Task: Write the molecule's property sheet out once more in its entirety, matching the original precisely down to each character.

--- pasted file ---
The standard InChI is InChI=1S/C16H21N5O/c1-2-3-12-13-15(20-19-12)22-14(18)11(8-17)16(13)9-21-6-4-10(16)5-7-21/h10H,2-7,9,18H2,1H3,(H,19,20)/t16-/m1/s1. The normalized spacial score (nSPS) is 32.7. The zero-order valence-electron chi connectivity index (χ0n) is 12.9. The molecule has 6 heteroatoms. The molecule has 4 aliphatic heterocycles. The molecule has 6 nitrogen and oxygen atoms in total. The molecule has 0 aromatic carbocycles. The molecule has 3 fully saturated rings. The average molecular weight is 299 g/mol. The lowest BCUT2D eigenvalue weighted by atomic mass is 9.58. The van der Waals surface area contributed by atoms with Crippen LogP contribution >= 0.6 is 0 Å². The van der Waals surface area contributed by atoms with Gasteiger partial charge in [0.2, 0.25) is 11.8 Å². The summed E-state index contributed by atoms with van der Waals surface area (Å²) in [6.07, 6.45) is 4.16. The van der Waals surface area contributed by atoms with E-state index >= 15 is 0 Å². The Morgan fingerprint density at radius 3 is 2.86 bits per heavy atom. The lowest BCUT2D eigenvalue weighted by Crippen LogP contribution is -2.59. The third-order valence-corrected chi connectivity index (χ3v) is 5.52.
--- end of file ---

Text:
The standard InChI is InChI=1S/C16H21N5O/c1-2-3-12-13-15(20-19-12)22-14(18)11(8-17)16(13)9-21-6-4-10(16)5-7-21/h10H,2-7,9,18H2,1H3,(H,19,20)/t16-/m1/s1. The normalized spacial score (nSPS) is 32.7. The zero-order valence-electron chi connectivity index (χ0n) is 12.9. The molecule has 6 heteroatoms. The molecule has 4 aliphatic heterocycles. The molecule has 6 nitrogen and oxygen atoms in total. The molecule has 0 aromatic carbocycles. The molecule has 3 fully saturated rings. The average molecular weight is 299 g/mol. The lowest BCUT2D eigenvalue weighted by atomic mass is 9.58. The van der Waals surface area contributed by atoms with Crippen LogP contribution >= 0.6 is 0 Å². The van der Waals surface area contributed by atoms with Gasteiger partial charge in [0.2, 0.25) is 11.8 Å². The summed E-state index contributed by atoms with van der Waals surface area (Å²) in [6.07, 6.45) is 4.16. The van der Waals surface area contributed by atoms with E-state index >= 15 is 0 Å². The Morgan fingerprint density at radius 3 is 2.86 bits per heavy atom. The lowest BCUT2D eigenvalue weighted by Crippen LogP contribution is -2.59. The third-order valence-corrected chi connectivity index (χ3v) is 5.52.